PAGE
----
The body of a research paper is the section of the paper that supports the thesis and makes up the majority of it. The introductory materials and thesis statement are at the front, while the conclusion is at the back. The body’s length is proportional to the total length of the paper. A five-page research paper, for example, would most likely have a body of three-and-a-half to four pages. A 60-page research paper, on the other hand, is likely to have a body of 50 to 55 pages.
A research paper’s body may include images, graphs, maps, and tables in addition to text. Even if the thesis was informed dozens of graphs or images, it is important to only include a few of them so that the paper does not become riddled with text interruptions. These items should be included and cited according to the rules outlined in the style guide. The same is true for all of the sources cited in a research paper’s body text.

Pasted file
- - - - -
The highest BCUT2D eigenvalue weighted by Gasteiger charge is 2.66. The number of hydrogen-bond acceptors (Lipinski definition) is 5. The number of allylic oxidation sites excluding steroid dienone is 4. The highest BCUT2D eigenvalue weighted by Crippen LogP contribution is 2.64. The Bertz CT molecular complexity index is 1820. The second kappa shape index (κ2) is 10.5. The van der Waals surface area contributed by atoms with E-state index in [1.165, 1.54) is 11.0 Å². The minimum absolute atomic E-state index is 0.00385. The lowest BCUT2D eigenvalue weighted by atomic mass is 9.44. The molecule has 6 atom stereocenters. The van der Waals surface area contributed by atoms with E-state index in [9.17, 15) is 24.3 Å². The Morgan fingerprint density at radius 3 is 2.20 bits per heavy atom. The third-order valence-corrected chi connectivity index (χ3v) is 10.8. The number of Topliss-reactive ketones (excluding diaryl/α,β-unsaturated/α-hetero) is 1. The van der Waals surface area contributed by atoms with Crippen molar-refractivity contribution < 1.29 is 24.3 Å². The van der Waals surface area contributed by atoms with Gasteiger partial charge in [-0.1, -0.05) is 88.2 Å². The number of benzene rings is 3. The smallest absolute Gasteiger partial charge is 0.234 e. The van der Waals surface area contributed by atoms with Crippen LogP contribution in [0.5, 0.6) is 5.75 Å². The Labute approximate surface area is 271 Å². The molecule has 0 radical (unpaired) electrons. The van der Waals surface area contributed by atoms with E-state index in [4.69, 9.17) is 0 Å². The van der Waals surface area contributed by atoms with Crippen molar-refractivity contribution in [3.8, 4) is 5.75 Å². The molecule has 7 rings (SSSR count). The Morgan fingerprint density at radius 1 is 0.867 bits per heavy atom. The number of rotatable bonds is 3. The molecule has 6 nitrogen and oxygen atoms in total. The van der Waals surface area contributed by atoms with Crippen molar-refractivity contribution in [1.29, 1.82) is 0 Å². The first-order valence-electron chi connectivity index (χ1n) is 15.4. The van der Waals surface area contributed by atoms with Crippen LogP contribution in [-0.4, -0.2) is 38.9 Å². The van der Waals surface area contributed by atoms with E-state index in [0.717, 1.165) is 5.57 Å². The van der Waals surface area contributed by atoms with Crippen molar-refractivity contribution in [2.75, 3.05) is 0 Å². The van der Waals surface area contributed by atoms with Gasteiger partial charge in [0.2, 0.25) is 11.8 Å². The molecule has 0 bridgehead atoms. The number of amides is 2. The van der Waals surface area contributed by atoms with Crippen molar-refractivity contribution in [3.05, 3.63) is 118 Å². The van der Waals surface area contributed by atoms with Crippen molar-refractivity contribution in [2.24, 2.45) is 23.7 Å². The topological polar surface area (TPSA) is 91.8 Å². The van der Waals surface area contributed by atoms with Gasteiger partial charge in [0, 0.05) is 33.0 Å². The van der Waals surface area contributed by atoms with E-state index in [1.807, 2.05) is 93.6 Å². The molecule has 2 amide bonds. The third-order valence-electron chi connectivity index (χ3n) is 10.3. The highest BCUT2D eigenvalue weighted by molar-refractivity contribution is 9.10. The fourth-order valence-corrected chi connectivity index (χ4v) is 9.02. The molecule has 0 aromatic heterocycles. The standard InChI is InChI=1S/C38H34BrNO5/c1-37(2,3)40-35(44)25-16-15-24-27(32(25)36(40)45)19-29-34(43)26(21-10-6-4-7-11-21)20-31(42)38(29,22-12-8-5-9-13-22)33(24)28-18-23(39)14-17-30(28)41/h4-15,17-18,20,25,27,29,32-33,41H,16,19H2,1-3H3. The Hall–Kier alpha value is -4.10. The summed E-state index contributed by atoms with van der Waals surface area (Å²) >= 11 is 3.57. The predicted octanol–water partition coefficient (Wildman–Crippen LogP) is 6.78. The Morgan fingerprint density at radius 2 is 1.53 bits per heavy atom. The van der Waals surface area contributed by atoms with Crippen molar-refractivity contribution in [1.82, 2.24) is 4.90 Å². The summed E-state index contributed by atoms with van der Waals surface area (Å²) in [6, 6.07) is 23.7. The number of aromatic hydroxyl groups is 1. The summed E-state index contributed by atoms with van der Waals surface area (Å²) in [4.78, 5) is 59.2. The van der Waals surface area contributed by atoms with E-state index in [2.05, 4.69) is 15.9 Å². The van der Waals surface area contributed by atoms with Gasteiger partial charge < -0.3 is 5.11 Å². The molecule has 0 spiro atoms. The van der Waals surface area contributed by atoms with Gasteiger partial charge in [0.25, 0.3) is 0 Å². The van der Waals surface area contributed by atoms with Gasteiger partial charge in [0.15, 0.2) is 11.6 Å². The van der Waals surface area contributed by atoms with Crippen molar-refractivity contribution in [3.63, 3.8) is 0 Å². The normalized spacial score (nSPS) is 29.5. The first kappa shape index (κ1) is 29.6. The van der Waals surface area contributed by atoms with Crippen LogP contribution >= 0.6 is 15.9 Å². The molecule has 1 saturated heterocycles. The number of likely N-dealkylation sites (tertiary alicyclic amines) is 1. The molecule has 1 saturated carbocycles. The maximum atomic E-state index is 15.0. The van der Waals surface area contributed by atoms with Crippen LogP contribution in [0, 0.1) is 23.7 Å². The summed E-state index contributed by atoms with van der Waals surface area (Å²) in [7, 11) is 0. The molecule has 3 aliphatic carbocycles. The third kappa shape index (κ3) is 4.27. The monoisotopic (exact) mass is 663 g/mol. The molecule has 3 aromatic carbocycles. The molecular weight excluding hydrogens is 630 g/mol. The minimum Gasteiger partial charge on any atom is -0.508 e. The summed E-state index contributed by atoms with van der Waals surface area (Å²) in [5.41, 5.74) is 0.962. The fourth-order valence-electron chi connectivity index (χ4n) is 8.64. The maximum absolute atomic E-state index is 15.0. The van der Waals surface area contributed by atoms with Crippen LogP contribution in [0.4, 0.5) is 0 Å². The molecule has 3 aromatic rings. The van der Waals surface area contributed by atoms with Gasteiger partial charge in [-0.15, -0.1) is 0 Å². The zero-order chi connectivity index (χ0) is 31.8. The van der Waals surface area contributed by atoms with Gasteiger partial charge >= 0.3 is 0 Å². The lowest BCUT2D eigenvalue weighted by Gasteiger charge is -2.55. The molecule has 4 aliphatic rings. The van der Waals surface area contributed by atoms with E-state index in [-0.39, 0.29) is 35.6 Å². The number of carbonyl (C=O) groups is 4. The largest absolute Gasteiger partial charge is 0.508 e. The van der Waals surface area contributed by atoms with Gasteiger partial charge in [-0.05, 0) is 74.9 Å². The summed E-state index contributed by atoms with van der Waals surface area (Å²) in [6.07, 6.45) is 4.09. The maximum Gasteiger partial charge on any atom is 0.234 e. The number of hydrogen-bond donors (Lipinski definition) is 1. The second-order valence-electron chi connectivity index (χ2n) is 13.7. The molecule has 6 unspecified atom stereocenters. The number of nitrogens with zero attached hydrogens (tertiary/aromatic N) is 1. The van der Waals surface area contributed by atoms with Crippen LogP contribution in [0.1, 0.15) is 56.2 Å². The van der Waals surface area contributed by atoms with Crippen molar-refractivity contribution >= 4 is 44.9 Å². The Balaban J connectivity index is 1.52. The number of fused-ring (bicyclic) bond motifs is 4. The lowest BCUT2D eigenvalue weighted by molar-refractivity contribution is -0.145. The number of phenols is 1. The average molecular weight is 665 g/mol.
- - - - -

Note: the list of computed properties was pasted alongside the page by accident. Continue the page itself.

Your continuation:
The main body of the text can be divided into two parts. The first is to back up the assertions and claims made in the thesis statement at the start of the paper. The second is to show the writer’s research that she conducted to support her thesis. Despite the fact that the thesis statement appears at the start of the research paper, it is intended to be the culmination of all of the research that has been conducted and analyzed as part of the project. All of this research, as well as the various conclusions that it yielded, is detailed in the body of the thesis.
When writing the body of a research paper, one of the most important things to remember is to organize the information. In the early stages of writing, don’t worry about the writing being perfect and polished. Instead, concentrate on how the data will be presented in the paper. The most important thing to focus on when organizing the body is finding a way to present the information in a clear and logical manner so that the reader understands the purpose of the research and how it supports the claims made in the thesis statement.